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We visited Tatjana Bilger of Soothing Shade to talk to her about the FROM prints by Matthias Ziegler she got. We wanted to know what it's like to work with a renowned reportage photographer like Matthias Ziegler, commercially. And how she sees the future of commercial photography.

Tatjana, you chose the motif "Khartoum 3" as a large fine art print right away, but it's not even hanging yet... haha.

Yes, I like the motif! It's mysterious and subtle, and although the look is so velvety-matt, like the other motifs in the series, this one is somehow lively. There are people moving around, a newsstand glistens in the sun and a petrol station looms in the background.

I also like the woman on the phone. She’s on the wall here in the office, as a smaller print. I like being close to her. (laughs) She and I: two women on the phone, organising, planning, discussing.

There are always different pieces on the wall in your kitchen: these days, the poster "Khartoum 6" is up.

I like the variety. Every six month or so, I put up something completely new here. The space then changes completely. Now, Matthias' motif is hanging here as a giant poster print and opens up a whole new perspective. I like the bold colours and the many details in which I keep discovering something new. And of course the blurr that runs across the electricity pole. It's irritating and pleasant at the same time.

How come a documentary photographer like Matthias Ziegler is represented on the roster of your agency Soothing Shade?

From the very beginning, it was important to me to work with photographers who have a distinct, authentic signature, as well as being commercially viable. I got to know Matthias through a mutual friend, shortly after founding Soothing Shade. Immediately I was impressed by him and his pictures. He masters the balancing act between art and commerce. He finds real stories, which he is able to realise incredibly quickly in his photos, thanks to his many years of professionalism.

Matthias finds something special in every seemingly ordinary situation. He has a sensitive feel for people and gets them to open up and reveal themselves to him — be it the Dalai Lama or the board of Deutsche Bank.

Is Matthias Ziegler the typical Soothing Shade photographer?

Soothing Shade stands for subtle aesthetics and authentic photography. All of my photographers and illustrators have a unique style. They all work editorially as well as in advertising and produce their own projects.

Matthias fulfils these criteria 100%. So I can answer your question with a Yes.

And what does Soothing Shade stand for?

As an agent, it's important for me to be in personal contact with my artists. A relationship of trust is essential for such close collaboration.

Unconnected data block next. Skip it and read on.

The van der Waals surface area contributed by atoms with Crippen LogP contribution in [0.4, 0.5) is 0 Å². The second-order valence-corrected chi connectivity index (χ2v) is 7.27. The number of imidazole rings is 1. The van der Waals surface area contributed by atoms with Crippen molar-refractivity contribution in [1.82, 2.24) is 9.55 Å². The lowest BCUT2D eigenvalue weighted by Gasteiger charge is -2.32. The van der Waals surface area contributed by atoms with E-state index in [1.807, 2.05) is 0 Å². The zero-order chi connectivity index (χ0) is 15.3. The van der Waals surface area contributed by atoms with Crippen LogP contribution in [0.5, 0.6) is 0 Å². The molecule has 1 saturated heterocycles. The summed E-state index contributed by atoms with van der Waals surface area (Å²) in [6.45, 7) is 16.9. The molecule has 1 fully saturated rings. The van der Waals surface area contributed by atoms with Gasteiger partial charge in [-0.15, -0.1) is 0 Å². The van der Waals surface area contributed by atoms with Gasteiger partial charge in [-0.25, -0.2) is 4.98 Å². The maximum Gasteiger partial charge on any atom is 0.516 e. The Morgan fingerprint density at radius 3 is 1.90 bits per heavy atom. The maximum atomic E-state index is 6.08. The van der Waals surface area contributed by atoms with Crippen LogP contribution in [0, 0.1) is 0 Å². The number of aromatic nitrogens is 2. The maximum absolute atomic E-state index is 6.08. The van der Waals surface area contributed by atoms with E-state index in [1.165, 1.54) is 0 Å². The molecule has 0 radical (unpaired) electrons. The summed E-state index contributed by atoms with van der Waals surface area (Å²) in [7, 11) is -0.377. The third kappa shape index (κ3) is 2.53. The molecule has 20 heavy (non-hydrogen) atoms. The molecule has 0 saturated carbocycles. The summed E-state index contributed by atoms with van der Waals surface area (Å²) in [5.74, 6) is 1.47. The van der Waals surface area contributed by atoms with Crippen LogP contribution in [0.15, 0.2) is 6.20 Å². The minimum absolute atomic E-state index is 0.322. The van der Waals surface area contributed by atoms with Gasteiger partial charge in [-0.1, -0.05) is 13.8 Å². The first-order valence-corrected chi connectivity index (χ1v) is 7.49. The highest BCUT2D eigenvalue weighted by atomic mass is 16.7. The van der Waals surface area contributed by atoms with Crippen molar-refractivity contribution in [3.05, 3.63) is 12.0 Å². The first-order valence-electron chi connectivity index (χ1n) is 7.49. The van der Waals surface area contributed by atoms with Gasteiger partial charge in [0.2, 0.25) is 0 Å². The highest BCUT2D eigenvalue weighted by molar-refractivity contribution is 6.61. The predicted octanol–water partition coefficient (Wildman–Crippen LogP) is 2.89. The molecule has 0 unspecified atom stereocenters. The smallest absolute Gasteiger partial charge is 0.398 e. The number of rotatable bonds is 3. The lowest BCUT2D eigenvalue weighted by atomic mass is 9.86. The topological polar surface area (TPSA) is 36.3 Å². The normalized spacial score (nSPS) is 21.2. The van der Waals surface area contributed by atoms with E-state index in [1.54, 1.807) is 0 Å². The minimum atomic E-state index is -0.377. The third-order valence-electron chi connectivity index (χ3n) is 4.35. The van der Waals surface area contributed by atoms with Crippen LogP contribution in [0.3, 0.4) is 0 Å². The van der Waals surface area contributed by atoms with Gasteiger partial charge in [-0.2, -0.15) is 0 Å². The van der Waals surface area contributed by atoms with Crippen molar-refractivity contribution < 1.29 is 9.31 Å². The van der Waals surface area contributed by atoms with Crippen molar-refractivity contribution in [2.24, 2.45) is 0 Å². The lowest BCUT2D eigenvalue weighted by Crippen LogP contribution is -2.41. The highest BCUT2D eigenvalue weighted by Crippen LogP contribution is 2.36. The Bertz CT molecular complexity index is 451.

The agency Soothing Shade stands for authentic photography and contemporary illustrations that tell meaningful and atmospheric stories in their imagery. Together, my artists and I respond individually to every challenge and every wish of our clients. I believe that this is one of the reasons why the very high quality of the photographic and illustrative work unfolds.

In what ways has commercial photography changed over the past 20 years?

When I started as an art buyer in advertising over 20 years ago, we mainly produced print campaigns. These were conceptualised in a generous time frame and then produced with a sufficient budget. However, due to changes in the media, this classic print advertising is becoming less and less common these days.

Today, we produce for a variety of digital media that work very differently and require other content. Portraits for employee campaigns and film shoots with moving image material have become very important.

What do you think about the visual impact of AI? I assume you are critical of it — given that your company stands for authentic photography.

On a personal level, I'm rather concerned about the advance of artificial intelligence in society and politics. Generally speaking, rules and laws need to be created very quickly. But also, our creative industry is facing new challenges as a result.

Due to the novelty, there is a lot of interest in AI images, at the moment. But I have also noticed a kind of counter-movement over the last few months: at Soothing Shade we get requests for analogue images and "real" photos instead. That’s why I believe that my photographers are not in direct competition with AI — but things definitely remain exciting.

I’m convinced that customers who have a good sense of aesthetics and need approachable images will continue to realise their shoots with cameras and photography.

Thank you so much for your time and open words, dear Tatjana!